Age-Related Vaccine Errors

Pharmacy Times, June 2017 Women's Health, Volume 83, Issue 6

Since September 2012, the Institute for Safe Medication Practices has been operating the ISMP National Vaccine Errors Reporting Program to collect data about the types of vaccine errors and their underlying causes.

Since September 2012, the Institute for Safe Medication Practices (ISMP) has been operating the ISMP National Vaccine Errors Reporting Program (ISMP VERP) to collect data about the types of vaccine errors and their underlying causes. Between September 2012 and June 2016, 1754 reports were submitted to the ISMP VERP, most of which came from practitioners working in the outpatient setting, which is where most patients receive vaccines.

Accounting for 20% of all reports, the influenza virus vaccine was the one most often involved in the reported errors. However, there were more errors involving other vaccines in specific settings, based on the typical patient populations served. For example, errors with the hepatitis A vaccine were most commonly reported by staff in public health immunization clinics and errors with herpes zoster and pneumococcal vaccines were frequently reported by staff at community pharmacies.

The most frequently reported vaccine errors included the vaccine itself (23% of all reports), age (20%), dose (12%), extra dose (9%), and wrong interval (7%). The table lists the vaccines usually involved in the errors reported to the ISMP VERP.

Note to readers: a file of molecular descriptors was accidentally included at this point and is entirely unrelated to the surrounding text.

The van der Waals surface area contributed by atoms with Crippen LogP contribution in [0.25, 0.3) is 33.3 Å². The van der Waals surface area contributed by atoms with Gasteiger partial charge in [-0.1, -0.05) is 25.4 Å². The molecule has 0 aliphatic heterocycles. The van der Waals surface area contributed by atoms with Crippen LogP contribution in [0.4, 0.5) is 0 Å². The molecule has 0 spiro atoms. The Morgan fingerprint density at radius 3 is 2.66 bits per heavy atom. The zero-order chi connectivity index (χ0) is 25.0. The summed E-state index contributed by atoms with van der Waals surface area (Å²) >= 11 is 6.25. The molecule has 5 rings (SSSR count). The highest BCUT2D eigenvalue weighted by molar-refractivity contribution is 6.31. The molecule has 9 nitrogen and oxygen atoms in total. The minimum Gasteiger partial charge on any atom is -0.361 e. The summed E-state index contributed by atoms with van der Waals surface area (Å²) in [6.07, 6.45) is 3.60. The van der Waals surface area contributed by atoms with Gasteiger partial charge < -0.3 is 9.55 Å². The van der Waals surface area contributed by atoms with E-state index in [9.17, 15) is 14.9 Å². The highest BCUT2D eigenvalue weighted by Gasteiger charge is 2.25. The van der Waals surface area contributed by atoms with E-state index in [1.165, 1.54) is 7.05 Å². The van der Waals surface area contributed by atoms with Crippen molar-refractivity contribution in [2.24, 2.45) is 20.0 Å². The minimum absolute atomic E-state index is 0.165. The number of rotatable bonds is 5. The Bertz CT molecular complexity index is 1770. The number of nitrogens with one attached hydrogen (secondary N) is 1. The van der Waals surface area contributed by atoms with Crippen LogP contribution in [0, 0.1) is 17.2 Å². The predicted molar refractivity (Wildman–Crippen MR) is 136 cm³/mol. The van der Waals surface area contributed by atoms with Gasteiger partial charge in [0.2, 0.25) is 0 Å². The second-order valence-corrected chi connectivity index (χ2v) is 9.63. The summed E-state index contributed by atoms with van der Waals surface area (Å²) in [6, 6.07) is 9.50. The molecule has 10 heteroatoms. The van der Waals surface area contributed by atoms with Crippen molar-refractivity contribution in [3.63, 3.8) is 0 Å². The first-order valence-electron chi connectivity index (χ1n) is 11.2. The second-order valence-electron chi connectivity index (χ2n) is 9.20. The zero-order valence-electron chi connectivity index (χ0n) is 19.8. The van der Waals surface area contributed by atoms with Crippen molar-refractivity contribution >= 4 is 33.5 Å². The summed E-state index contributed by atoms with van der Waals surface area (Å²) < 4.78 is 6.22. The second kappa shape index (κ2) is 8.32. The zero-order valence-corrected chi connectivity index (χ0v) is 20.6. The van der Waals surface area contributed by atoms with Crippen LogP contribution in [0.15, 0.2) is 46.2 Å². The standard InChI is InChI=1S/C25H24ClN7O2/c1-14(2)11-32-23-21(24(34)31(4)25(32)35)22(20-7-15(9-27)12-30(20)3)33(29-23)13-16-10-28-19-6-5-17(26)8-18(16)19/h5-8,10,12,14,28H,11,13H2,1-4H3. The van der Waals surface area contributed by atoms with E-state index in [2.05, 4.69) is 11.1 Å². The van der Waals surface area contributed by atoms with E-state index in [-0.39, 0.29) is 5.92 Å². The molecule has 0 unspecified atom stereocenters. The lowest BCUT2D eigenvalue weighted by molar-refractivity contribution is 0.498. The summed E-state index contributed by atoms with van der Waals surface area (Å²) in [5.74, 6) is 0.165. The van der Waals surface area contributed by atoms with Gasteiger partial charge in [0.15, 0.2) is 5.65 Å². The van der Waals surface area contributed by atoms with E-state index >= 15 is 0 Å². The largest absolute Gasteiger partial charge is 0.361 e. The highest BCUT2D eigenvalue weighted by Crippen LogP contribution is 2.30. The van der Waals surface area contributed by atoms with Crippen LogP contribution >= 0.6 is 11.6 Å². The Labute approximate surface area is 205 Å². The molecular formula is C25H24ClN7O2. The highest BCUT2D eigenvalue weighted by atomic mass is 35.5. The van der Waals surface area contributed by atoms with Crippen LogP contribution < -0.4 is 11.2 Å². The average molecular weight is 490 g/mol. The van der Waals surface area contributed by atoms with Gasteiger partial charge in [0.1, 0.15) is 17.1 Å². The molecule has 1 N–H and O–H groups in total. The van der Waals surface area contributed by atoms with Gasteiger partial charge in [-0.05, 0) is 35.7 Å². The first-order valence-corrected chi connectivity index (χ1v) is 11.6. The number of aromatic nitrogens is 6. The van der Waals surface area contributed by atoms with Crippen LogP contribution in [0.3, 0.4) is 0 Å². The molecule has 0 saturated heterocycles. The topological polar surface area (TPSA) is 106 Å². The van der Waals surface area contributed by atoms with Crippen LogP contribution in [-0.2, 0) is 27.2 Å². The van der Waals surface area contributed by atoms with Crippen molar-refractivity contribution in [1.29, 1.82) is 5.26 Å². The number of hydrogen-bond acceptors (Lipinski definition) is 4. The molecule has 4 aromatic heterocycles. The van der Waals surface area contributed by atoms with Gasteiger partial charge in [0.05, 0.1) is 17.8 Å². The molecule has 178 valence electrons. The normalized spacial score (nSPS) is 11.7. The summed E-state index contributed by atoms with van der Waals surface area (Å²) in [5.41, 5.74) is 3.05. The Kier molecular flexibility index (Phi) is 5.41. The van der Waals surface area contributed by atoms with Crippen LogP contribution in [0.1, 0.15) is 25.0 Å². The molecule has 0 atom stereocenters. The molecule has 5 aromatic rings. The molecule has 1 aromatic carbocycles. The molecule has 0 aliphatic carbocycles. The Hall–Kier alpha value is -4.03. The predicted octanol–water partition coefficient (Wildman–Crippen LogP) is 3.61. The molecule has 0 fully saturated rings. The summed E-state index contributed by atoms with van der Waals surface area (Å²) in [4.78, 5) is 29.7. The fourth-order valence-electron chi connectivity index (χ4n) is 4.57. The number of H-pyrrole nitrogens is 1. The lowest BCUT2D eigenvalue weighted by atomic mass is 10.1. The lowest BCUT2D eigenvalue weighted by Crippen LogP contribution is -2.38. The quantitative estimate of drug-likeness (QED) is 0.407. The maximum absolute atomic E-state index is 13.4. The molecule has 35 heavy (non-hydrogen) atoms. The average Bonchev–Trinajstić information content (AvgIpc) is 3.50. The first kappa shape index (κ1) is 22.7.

Among all vaccine errors submitted to the ISMP VERP, age-related contributing factors were reported most often and were linked to more than 1 in 3 error reports overall (38%). Thirteen percent of these reported errors were due to confusion about the numerous age-dependent vaccines that target the same diseases, particularly those for influenza and hepatitis A and B, as well as combinations that target diphtheria, tetanus, and pertussis and measles, mumps, rubella, and varicella. Another 13% involved a lack of familiarity with the recommended ages for various vaccines or failing to include a step as simple as verifying a patient’s age prior to administration. Similar vaccine abbreviations and labeling or packaging and dense storage conditions played a role in the remaining 12% of age-related vaccine errors.

To prevent age-related vaccine errors, health professionals can make many practice changes, including the following:

• Investigate purchasing age-specific formulations of the same vaccine from different manufacturers to help distinguish them. Whenever brands change, conduct specific training for all staff and ensure electronic and paper order sets are revised.

• Affix auxiliary labels to select vaccines (eg, products with similar names or multiple age-related formulations) to draw attention to key information and help promote correct product selection.

• Verify the patient’s age. Ask the patient or caregiver for a birth date and reference the patient’s health record and/or immunization record. Check immunization registries before ordering and administering vaccines.

• Store vaccines in refrigeration and freezer units large enough for organized and labeled stock. Separate pediatric and adult formulations of vaccines.

• Ask patients or parents to help verify the vaccine prior to administration by reading the vaccine information statement and checking that the patient is within the specific age ranges for the vaccine.

• Employ point-of-care barcode scanning to verify that the correct vaccine and formulation has been selected.

• Build alerts in order-entry systems to warn health professionals if a specific vaccine is prescribed for a patient who is older or younger than the recommended ages for vaccine administration.

Dr. Gaunt is a medication safety analyst and the editor of ISMP Medication Safety Alert! Community/ Ambulatory Care Edition.